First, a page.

Who are Change Agents?

Introduction

To make change in an organisation happen new ideas must become new ways of working. All those who need to work in the new way must be persuaded to abandon their current approach and put effort into learning new procedures, new systems, and new priorities.

Some people will naturally jump at the chance to do something new. They are excited by the possibilities and opportunities that a new approach offers them. They appreciate the differences between their current ways of working and how things might be in the future, but they are no restrained by potential losses, instead they look to maximise the advantages of the change.

It is this group that have some of the natural characteristics of effective Change Agents. Their positivity, their willingness to embrace new ideas and their energy in piloting the changes create examples and evidence of how things will work which inspire their more hesitant colleagues.

I cannot lead change without working closely with this inspirational group. I have lots of anecdotal evidence to support this finding from McKinsey (The People Power of Transformations, McKinsey February 2017)

Change agents appear to have a notable impact on success. Less than half of respondents say their organizations select these employees, who dedicate a significant part of their time to work as facilitators or agents of the transformation. But those who do report overall success more often than other respondents—and are twice as likely to report success at transforming their organizational cultures.”

Two types of Change Agent

There are two types of Change Agents needed for change to be successfully cascaded through an organisation.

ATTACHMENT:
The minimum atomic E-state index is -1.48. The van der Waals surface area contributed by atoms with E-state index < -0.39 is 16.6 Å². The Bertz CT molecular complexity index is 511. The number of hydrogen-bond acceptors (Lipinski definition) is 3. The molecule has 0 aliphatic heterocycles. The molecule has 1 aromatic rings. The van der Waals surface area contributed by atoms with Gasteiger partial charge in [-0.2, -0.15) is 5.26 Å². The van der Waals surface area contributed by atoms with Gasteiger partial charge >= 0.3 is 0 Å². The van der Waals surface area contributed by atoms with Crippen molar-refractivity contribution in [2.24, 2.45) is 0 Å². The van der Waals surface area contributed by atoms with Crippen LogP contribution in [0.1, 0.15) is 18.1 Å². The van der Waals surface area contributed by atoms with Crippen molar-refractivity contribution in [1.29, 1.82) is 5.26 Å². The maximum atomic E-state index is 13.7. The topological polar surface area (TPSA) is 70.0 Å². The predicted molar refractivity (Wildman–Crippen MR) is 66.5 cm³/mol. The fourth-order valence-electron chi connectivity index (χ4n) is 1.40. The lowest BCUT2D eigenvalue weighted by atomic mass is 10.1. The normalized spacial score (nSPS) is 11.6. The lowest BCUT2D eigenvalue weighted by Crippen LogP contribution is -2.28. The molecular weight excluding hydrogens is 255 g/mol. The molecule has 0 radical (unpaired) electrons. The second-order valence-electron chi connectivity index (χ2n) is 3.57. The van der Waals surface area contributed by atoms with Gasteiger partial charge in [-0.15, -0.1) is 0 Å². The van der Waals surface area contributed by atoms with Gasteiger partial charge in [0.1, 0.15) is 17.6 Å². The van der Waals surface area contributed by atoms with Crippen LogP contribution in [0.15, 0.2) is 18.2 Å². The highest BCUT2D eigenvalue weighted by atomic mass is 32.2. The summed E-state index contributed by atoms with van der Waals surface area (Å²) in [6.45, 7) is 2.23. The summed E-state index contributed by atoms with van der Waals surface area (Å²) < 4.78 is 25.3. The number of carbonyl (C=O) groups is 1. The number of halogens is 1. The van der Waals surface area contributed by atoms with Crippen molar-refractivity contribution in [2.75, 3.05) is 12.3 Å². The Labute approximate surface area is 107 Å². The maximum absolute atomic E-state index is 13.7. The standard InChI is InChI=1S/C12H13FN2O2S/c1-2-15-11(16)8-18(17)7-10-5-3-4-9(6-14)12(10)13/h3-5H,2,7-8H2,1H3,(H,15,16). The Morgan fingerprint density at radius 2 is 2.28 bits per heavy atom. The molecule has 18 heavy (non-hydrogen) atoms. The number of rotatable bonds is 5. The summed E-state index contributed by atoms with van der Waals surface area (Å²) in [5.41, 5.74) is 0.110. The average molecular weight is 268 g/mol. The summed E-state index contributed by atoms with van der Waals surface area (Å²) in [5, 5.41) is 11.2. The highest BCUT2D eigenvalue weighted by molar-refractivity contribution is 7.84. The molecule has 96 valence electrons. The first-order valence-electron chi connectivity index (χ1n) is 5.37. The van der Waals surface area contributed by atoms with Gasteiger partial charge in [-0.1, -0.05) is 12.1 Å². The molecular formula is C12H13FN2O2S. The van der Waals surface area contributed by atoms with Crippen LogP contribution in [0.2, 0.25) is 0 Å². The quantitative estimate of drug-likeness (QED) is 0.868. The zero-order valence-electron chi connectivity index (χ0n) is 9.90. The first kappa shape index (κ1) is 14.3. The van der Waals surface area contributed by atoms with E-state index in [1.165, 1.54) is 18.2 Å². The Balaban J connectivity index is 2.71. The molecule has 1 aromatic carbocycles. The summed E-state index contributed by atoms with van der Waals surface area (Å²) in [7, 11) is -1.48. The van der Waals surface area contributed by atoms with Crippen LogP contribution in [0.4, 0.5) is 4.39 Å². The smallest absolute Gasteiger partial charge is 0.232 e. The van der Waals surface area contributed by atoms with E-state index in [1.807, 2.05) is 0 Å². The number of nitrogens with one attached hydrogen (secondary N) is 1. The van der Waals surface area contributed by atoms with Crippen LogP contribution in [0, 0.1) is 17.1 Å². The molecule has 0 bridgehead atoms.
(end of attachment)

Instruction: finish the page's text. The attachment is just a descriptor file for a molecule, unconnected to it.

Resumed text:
1. ‘Pro’ Change Agents who are highly trained, experienced change practitioners. These professionals understand the theories and models of change management and business transformation. They use this knowledge to define, scope and plan the changes, and identify all those impacted. They define the change management framework, tools and techniques to be applied by all those responsible for change activities and create and maintain the network of “local” Change Agents who will help to create and adopt the new ways of working.  
  2. ‘Local’ Change Agents, each supporting a small team of their colleagues. These individuals are not experts in change management theories and models, but they understand what needs to be done, and they have a passionate belief in the need for change and the benefits it will bring to their area of the business. Unlike ‘Pro’ Change Agents, change management is not their full-time responsibility, they balance the need to improve how things are done with achievement of ‘business as usual’. Their mandate comes from their Line Managers, who must support them in this role to pare back their day to day responsibilities to create enough time to lead the change.

 Benefits of Change Agents

For the organisation, a network of Local Change Agents is an essential tool for implementing change. These local resources transform the change from a strategic objective divorced from the day to day work, to something tangible, that their colleagues are willing to adopt.

For individuals, becoming part of this network is a fantastic career opportunity. It gives them the opportunity to shape how they will work in the future, their influence with their colleagues is recognised and they are exposed to new developments and new insights outside of their current reporting line.

Conclusion

Creating a network of local Change Agents is now recognised as an essential step in managing change. Those with professional change management skills grapple with the complexity of the getting the breadth and depth of the network correct. It is also important to be able to explain the vital role that Change Agents have in adopting new ways of working, to generate the motivation to take on the role.